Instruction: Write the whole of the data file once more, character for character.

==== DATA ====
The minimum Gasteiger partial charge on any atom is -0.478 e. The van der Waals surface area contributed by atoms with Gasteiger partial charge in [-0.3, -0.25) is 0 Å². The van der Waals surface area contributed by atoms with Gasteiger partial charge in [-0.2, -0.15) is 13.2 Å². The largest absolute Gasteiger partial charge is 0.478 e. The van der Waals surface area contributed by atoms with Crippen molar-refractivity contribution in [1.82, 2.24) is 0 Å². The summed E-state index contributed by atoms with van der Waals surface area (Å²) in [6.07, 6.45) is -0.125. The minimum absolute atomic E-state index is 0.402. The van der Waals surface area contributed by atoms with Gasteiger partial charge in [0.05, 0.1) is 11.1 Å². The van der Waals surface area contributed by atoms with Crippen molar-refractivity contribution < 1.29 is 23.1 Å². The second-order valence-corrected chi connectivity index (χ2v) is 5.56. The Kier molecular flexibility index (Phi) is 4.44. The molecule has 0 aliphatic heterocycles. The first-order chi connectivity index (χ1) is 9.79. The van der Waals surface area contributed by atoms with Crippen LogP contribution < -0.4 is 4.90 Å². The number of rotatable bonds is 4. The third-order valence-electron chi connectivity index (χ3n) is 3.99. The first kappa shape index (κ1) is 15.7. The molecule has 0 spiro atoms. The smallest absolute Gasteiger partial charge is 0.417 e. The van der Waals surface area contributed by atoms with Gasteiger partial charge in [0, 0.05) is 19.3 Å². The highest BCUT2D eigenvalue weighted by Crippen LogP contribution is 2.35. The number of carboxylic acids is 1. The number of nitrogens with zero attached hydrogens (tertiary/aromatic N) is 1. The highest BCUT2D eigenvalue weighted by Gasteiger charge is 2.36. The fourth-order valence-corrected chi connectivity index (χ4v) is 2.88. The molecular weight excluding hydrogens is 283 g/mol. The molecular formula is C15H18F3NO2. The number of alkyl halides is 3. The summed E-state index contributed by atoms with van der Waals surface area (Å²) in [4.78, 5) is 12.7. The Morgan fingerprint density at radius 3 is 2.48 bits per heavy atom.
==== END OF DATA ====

The minimum Gasteiger partial charge on any atom is -0.478 e. The van der Waals surface area contributed by atoms with Gasteiger partial charge in [-0.3, -0.25) is 0 Å². The van der Waals surface area contributed by atoms with Gasteiger partial charge in [-0.2, -0.15) is 13.2 Å². The largest absolute Gasteiger partial charge is 0.478 e. The van der Waals surface area contributed by atoms with Crippen molar-refractivity contribution in [1.82, 2.24) is 0 Å². The summed E-state index contributed by atoms with van der Waals surface area (Å²) in [6.07, 6.45) is -0.125. The minimum absolute atomic E-state index is 0.402. The van der Waals surface area contributed by atoms with Gasteiger partial charge in [0.05, 0.1) is 11.1 Å². The van der Waals surface area contributed by atoms with Crippen molar-refractivity contribution < 1.29 is 23.1 Å². The second-order valence-corrected chi connectivity index (χ2v) is 5.56. The Kier molecular flexibility index (Phi) is 4.44. The molecule has 0 aliphatic heterocycles. The first-order chi connectivity index (χ1) is 9.79. The van der Waals surface area contributed by atoms with Crippen LogP contribution < -0.4 is 4.90 Å². The number of rotatable bonds is 4. The third-order valence-electron chi connectivity index (χ3n) is 3.99. The first kappa shape index (κ1) is 15.7. The molecule has 0 spiro atoms. The smallest absolute Gasteiger partial charge is 0.417 e. The van der Waals surface area contributed by atoms with Gasteiger partial charge in [0, 0.05) is 19.3 Å². The highest BCUT2D eigenvalue weighted by Crippen LogP contribution is 2.35. The number of carboxylic acids is 1. The number of nitrogens with zero attached hydrogens (tertiary/aromatic N) is 1. The highest BCUT2D eigenvalue weighted by Gasteiger charge is 2.36. The fourth-order valence-corrected chi connectivity index (χ4v) is 2.88. The molecular weight excluding hydrogens is 283 g/mol. The molecular formula is C15H18F3NO2. The number of alkyl halides is 3. The summed E-state index contributed by atoms with van der Waals surface area (Å²) in [4.78, 5) is 12.7. The Morgan fingerprint density at radius 3 is 2.48 bits per heavy atom.